Weeks after losing her Southern California home in the Woolsey Fire, a 96-year-old woman received some unexpected visitors: the two deputies who helped saved her life and her dog.
Ruth Cook lived alone with her 12-year-old dog, Maggie, at the Seminole Springs mobile home park along Mulholland Highway. Her hearing was impaired, so when the Woolsey Fire roared nearby, deputies who responded to the scene had to force her door open, according to KTLA.
"It was locked, and I heard a dog barking. I saw an elderly lady at the window and I immediately started yelling to get out immediately," L.A. County Sheriff's Deputy Michael Rogers told KTLA. "It was apparent she was not understanding me."
Rogers said when he finally managed to walk out of the residence with Cook, her frightened dog ran out. He chased after Maggie as another deputy, Tom Henzgen, helped her into the front seat of the car of a neighbor who had been packing his belongings. Rogers was able to catch the pet and place her in the backseat.
"We told the driver to go, and he drove them out to safety," Rogers said.
It wasn't long before flames tore through parts of the mobile home park, Rogers said, and he and Henzgen soon fled.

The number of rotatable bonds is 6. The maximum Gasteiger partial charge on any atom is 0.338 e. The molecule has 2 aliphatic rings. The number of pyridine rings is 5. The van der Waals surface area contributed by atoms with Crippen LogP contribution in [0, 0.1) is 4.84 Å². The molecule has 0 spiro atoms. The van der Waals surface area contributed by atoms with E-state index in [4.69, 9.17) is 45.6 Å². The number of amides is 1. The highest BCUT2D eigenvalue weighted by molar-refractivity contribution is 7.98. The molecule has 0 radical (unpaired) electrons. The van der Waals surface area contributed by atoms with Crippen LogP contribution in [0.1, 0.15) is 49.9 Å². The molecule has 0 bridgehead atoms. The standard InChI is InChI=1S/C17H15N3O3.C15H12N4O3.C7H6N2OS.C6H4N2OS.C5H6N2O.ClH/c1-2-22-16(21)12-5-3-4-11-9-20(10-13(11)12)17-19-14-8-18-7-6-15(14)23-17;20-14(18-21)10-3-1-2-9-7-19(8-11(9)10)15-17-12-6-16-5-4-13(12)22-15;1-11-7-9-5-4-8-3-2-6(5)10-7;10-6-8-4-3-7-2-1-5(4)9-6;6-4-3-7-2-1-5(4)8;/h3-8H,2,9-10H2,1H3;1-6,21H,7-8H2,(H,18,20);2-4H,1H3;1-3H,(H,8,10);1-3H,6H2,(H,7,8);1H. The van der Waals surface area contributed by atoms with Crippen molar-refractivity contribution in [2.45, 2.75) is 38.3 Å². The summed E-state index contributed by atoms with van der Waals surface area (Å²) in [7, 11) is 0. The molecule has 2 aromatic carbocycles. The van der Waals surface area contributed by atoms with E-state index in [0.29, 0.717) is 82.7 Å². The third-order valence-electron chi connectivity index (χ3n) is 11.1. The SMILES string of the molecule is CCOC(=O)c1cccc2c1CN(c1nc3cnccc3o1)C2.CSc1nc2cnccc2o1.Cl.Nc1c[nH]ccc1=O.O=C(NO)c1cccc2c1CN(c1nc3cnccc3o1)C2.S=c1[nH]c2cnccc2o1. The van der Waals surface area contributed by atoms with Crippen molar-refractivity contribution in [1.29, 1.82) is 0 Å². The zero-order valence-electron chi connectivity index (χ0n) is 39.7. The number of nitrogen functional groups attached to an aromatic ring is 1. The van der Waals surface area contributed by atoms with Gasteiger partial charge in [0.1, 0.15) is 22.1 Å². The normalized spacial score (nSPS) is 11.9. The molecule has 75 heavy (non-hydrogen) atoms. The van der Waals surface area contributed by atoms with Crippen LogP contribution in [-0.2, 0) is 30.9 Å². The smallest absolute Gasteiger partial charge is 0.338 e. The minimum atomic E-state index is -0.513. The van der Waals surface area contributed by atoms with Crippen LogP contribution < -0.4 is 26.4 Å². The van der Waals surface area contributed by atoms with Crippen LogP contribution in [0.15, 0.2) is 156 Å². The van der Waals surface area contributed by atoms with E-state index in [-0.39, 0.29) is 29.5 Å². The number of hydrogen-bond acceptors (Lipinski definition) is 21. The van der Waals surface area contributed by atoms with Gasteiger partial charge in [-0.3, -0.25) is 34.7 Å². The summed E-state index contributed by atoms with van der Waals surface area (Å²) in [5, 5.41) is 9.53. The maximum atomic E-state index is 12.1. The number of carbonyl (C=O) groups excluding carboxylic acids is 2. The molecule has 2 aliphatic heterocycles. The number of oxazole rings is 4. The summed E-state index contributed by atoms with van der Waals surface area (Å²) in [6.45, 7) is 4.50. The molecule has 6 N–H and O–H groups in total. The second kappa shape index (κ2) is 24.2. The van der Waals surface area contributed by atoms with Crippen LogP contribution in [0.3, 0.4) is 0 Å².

Rogers said on Nov. 11, two days after the ordeal, his wife saw KTLA's interview with a father and son who lived next to Cook.
Standing among the remnants of their home, the men expressed concern about their neighbor Ruth, whom they described as hard of hearing. They said they couldn't find her when they evacuated that morning.
Rogers reached out to KTLA in hope of getting in touch with Cook, saying he wanted to make sure that she was OK.
Cook ended up at the evacuation center set up at Pierce College. She spent seven days there, until volunteer Ari Alexenburg helped place her at an assisted living facility.
Rogers and Henzgen surprised Cook at the center, AlmaVia of Camarillo, on Tuesday.
"So you rescued me," Cook said with a smile as she gave the officers a hug.
"That's all I have, my house burned down," she told the deputies while pointing to her dog Maggie.
"You're OK, you're good," the officers reassured her.
The neighbor who drove her away from the blaze, Alex Rapoport, was also there. They spent four hours on the Pacific Coast Highway fleeing the fire.
"I just did what anybody else would have done. She needed a ride," said Rapoport, who also lost everything in the fire.
Henzgen said it was nice to be reunited with Cook, since most first responders don't get to check up on the people they help.
"All I wanted to do was give her a hug," Henzgen said. "I'm glad she's OK."